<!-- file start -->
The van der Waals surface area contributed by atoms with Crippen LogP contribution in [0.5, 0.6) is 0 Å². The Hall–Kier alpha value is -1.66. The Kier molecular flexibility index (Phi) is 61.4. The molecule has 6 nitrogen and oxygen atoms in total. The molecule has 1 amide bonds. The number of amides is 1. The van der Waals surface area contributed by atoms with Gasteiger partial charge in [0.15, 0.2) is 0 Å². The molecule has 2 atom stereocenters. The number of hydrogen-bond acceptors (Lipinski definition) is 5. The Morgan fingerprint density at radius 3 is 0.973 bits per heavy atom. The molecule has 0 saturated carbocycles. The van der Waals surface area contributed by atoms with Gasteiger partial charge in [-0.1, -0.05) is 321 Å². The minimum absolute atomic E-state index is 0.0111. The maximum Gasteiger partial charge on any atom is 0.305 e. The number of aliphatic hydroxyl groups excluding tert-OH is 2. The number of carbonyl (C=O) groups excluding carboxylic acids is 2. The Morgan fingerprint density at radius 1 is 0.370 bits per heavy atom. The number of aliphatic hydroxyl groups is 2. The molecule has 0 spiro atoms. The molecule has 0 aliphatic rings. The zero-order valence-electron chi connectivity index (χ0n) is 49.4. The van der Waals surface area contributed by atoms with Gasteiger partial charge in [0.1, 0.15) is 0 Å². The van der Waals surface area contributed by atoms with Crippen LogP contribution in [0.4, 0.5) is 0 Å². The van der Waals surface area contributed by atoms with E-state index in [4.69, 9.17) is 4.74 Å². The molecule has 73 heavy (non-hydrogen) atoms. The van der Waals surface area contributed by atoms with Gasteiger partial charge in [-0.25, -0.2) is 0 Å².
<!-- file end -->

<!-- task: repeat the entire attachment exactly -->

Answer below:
The van der Waals surface area contributed by atoms with Crippen LogP contribution in [0.5, 0.6) is 0 Å². The Hall–Kier alpha value is -1.66. The Kier molecular flexibility index (Phi) is 61.4. The molecule has 6 nitrogen and oxygen atoms in total. The molecule has 1 amide bonds. The number of amides is 1. The van der Waals surface area contributed by atoms with Gasteiger partial charge in [0.15, 0.2) is 0 Å². The molecule has 2 atom stereocenters. The number of hydrogen-bond acceptors (Lipinski definition) is 5. The Morgan fingerprint density at radius 3 is 0.973 bits per heavy atom. The molecule has 0 saturated carbocycles. The van der Waals surface area contributed by atoms with Gasteiger partial charge in [-0.1, -0.05) is 321 Å². The minimum absolute atomic E-state index is 0.0111. The maximum Gasteiger partial charge on any atom is 0.305 e. The number of aliphatic hydroxyl groups excluding tert-OH is 2. The number of carbonyl (C=O) groups excluding carboxylic acids is 2. The Morgan fingerprint density at radius 1 is 0.370 bits per heavy atom. The number of aliphatic hydroxyl groups is 2. The molecule has 0 spiro atoms. The molecule has 0 aliphatic rings. The zero-order valence-electron chi connectivity index (χ0n) is 49.4. The van der Waals surface area contributed by atoms with Gasteiger partial charge in [0.1, 0.15) is 0 Å². The van der Waals surface area contributed by atoms with Crippen LogP contribution in [0.4, 0.5) is 0 Å². The van der Waals surface area contributed by atoms with E-state index in [4.69, 9.17) is 4.74 Å². The molecule has 73 heavy (non-hydrogen) atoms. The van der Waals surface area contributed by atoms with Gasteiger partial charge in [-0.25, -0.2) is 0 Å².